Results and Discussion Top


The results obtained in the present study are tabulated in [Table 1] and [Table 2]. It is evident from [Table 1] that,222 Rn concentration varies from 360 ± 146 to 643 ± 196 Bq/m 3 with the geometric mean (GM) of 497 ± 173 Bq/m 3 whereas 220 Rn concentration is found to range between 2668 ± 208 and 6128 ± 246 Bq/m 3 with the GM of 4287 ± 262 Bq/m 3. From measured radon and thoron concentration, their exhalation rate were also calculated and found to lie between 15.62 ± 6.34 and 27.91 ± 8.51 mBq/m 2/s with the GM of 21.58 ± 7.50 mBq/m 2/s and 1316 ± 102–3024 ± 121 mBq/m 2/s with the GM of 2115 ± 129 mBq/m 2/s, respectively. The variation observed in the radon and thoron concentration may be ascribable to the geological formation underneath the study location. The values obtained in the present study are well within the worldwide average as given in UNSCEAR 2000.[6]
Table 1: Concentration of radon and thoron and their exhalation rate

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Table 2: Atmospheric and soil temperature and relative humidity

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To understand the parameters affecting radon/thoron exhalation rate, an effort is made to analyze the influence of few soil and atmospheric parameters on it. From [Figure 3]a, it can be seen that the radon exhalation rate increases with increase in moisture content up to approximately 7%; later on, decreases as moisture content increases. The same tendency is also exhibited in the thoron exhalation rate, which is depicted in [Figure 3]b. This may be ascribable to the fact that water content in soil favors the exhalation of radon/thoron up to a certain limit; after that, it begins to suppress the radon/thoron gas inside the voids as water blocks the voids which helps them to get out from the soil matrix.[7] The atmospheric and soil temperature were also measured using the standard thermometer and are found to vary from 20.6°C - 24.1°C and 23°C - 25.5°C, respectively. The variation of these parameters and radon/thoron exhalation rate in different sampling locations is shown in [Figure 4]a and [Figure 4]b. It can be seen from these figures that, the observed variation in the soil and atmospheric temperature of the sampling locations of the study area is not much and do not influence much on the rate of radon/thoron exhalation. Whereas, in case of radon exhalation rate and relative humidity (RH), it is noted to be a moderate positive correlation (R2 = 0.54). This may be due to the fact that RH in the surrounding environment nearer to the surface may play a vital role with the moisture content at the surface soil. To come to an authentic conclusion, the detailed study has to be borne out in the region of Bengaluru including the present study location with more number of samplings in the future work.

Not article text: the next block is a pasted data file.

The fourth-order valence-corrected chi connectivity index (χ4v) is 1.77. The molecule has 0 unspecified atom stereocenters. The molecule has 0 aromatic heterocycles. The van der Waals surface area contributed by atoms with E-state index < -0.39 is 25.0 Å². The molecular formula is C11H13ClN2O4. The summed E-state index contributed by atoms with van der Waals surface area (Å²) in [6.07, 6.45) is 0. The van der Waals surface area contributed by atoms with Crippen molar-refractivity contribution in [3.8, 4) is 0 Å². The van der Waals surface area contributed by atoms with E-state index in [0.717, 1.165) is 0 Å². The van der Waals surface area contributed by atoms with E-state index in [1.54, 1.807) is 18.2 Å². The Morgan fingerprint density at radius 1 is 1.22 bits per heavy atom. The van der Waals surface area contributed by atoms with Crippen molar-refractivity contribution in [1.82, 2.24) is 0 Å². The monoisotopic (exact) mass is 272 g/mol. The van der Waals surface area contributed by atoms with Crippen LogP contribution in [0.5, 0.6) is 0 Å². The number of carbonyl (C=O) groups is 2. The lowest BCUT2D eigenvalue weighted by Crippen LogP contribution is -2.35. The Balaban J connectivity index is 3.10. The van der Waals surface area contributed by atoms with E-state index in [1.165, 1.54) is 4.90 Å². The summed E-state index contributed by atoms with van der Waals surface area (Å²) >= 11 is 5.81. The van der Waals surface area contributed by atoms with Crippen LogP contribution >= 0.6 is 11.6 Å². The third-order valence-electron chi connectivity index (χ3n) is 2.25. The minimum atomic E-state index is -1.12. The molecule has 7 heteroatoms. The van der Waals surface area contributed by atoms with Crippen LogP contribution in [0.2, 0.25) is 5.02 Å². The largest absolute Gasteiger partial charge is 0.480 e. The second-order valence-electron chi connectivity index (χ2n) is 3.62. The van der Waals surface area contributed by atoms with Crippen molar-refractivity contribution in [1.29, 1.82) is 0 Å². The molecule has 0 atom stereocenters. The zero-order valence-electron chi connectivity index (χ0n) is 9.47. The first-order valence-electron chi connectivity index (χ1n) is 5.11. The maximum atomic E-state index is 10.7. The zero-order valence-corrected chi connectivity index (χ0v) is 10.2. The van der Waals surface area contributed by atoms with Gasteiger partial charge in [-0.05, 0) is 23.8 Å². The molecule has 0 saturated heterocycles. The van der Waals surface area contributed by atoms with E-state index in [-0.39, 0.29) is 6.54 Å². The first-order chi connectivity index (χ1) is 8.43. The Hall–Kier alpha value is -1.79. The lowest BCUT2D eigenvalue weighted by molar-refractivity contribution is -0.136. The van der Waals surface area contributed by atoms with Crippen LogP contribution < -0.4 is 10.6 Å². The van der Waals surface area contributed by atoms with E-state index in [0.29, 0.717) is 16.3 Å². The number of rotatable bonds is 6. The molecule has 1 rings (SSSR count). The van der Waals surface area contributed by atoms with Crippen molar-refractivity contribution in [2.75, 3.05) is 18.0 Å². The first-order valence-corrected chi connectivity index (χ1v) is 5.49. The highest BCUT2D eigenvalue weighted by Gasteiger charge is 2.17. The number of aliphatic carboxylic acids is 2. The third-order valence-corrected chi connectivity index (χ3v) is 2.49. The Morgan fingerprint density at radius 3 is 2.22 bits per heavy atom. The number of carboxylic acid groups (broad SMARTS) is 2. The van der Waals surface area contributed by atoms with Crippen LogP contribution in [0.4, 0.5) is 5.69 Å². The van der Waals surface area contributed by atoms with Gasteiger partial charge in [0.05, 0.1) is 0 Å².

Figure 3: (a and b) Dependence of radon and thoron exhalation rate on moisture content

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Figure 4: (a and b) Variation of radon/thoron exhalation rate, soil, and atmospheric temperature in study location

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  Conclusions Top


The results obtained in the present work reveal that radon/thoron exhalation rate is comfortably within the world average value as given in UNSCEAR 2000. It is observed that both radon and thoron exhalation rate do depend on moisture content. Soil moisture content favors the exhalation rate up to a certain level, after it suppresses the exhalation rate of radon/thoron. From the correlation study, it is found that there is moderate positive correlation (R2 = 0.54) between radon exhalation rate and RH. The detailed study is necessary to reach an authentic conclusion of the present investigation in the future work.

Acknowledgments

The authors are very much thankful to The University Grants Commission for providing the funds under the MRP scheme to bare out this research work.

Financial support and sponsorship

Nil.

Conflicts of interest

There are no conflicts of interest.

 
  References Top

1.
Hassan NM, Hosada M, Iwaoka K, Sorimachi A, Janik M, Kranrod C, et al. Simulaneous measurement of radon and thoron released from building materials used in Japan. Prog Nucl Sci Technol 2011;1:404-7.  Back to cited text no. 1
    
2.
Ashok GV, Nagaiah N, Shiva Prasad NG, Ambika MR. Study of radon exhalation rate from soil, Bangalore, South India. Radiat Prot Environ 2011;34:235-9.  Back to cited text no. 2
  [Full text]  
3.
Hosoda M, Shimo M, Sugino M, Furukawa M Fukushi M. Effect of soil moisture content on radon and thoron exhalation rate. J Nucl Sci Technol 2007;44:664-72.  Back to cited text no. 3
    
4.
Shweikani R, Giaddui TG, Durrani SA. The effect of soil parameters on the radon concentration values in the environment. Radiat Meas 1995;25:581-4.  Back to cited text no. 4
    
5.
ASTM D2974-87, Standard Test Methods for Moisture, Ash and Organic Matter of Peat and Other Organic Soils. American Society for Testing and Materials; 1993.  Back to cited text no. 5
    
6.
UNSCEAR-United Nations Scientific Committee on the Effects of Atomic Radiation. Exposure From Natural Radiation Sources, Annex B. Para. 99. New York: United Nations; 2000. p. 99.  Back to cited text no. 6
    
7.
Midhun M, Rejith RS, Mathew S, Jojo PJ, Sahoo BK. The insitu measurement and calculation of exhalation rate of radon and thoron in Alappad region of Kollam district, Kerala, India. Int J Pure Appl Phys 2017;13:172-8.  Back to cited text no. 7
    


    Figures

  [Figure 1], [Figure 2], [Figure 3], [Figure 4]
 
 
    Tables

  [Table 1], [Table 2]